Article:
As I was blog-surfing recently, I noticed a link on Ted Savas’ new blog, A Publisher’s Perspective. The link said “Civil War Regiments.” Given my interest in the cavalry, I was naturally intrigued and clicked the link.
To my surprise and delight, it was not a link to regimental histories. Instead it links one to a website where back issues of the now-defunct “Civil War Regiments: A Journal of the American Civil War.” As described on the website:
“Civil War Regiments (CWR) was a quarterly publication created in late 1991 to fill a conspicuous gap in Civil War literature. Although several excellent publications are available, only CWR offered exclusively military coverage of the war (all theaters, all branches, Federal and Confederate) in a lengthy, documented and non-partisan format. Each issue is a book, not a stapled magazine. Each book includes original articles on all aspects of the war, including strategy, tactics, logistics, unit histories, leadership and command issues, and much more. Each book includes original maps and numerous photos and illustrations.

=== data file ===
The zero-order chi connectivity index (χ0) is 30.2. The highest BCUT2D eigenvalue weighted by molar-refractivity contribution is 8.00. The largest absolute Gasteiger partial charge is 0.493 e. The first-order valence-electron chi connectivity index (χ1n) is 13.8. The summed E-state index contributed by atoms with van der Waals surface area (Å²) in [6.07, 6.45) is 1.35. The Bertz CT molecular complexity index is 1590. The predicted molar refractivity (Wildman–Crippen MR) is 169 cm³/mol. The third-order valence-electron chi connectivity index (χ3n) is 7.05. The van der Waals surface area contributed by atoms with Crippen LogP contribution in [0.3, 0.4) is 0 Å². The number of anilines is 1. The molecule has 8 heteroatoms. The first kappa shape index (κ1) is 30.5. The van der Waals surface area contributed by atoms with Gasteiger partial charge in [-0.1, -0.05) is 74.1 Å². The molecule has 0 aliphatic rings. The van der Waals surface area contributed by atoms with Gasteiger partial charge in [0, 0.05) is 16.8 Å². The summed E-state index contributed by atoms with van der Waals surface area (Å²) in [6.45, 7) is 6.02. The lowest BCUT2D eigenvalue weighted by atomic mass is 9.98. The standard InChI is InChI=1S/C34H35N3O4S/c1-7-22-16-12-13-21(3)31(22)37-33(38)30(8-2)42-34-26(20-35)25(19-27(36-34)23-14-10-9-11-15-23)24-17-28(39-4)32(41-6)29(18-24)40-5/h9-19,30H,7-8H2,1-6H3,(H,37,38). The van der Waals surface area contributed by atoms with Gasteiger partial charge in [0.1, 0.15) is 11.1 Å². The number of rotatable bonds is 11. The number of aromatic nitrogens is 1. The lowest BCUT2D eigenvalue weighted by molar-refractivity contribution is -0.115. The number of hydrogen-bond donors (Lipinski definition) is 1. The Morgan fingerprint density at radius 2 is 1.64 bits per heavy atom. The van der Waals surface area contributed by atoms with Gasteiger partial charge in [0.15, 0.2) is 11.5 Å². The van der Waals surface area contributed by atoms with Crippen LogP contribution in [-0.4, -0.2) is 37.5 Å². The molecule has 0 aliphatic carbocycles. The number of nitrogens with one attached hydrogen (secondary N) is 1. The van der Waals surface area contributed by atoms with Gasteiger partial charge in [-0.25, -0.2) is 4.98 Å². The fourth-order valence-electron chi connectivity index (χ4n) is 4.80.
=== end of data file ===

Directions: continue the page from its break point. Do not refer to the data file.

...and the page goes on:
“CWR offers lengthy essays of substance. Reach beyond the glossy photos, short articles and cut-and-paste history. CWR is fresh, original scholarship on topics you will not see covered elsewhere, coupled with the best maps and book reviews in the business. Each book is printed on acid-free 50-lb. paper, and the covers are laminated gloss color stock for long, durable use, with a printed spine for easy library shelf reference.
“Unfortunately, when the underlying book business was sold in 2001, CWR was left without a home and publication ended with Volume Seven, No. 1. These collector’s issues are selling out fast, several issues are already sold out, and many more are in short supply.”
Among the various titles on the back issues site are issues on Gettysburg, the Red River Campaign, Chickamauga & Chattanooga, and others. The articles’ authors include many experts in their respective fields, as well as some I was unfamiliar with. The journal looks like an excellent product, and one or more back issues will likely be of interest to readers of this blog. I highly recommend a visit.
Eric Wittenberg said:
Don,CWR was an excellent publication. It was an academic-style journal, and it attracted great authors. Its demise was a sad thing.Eric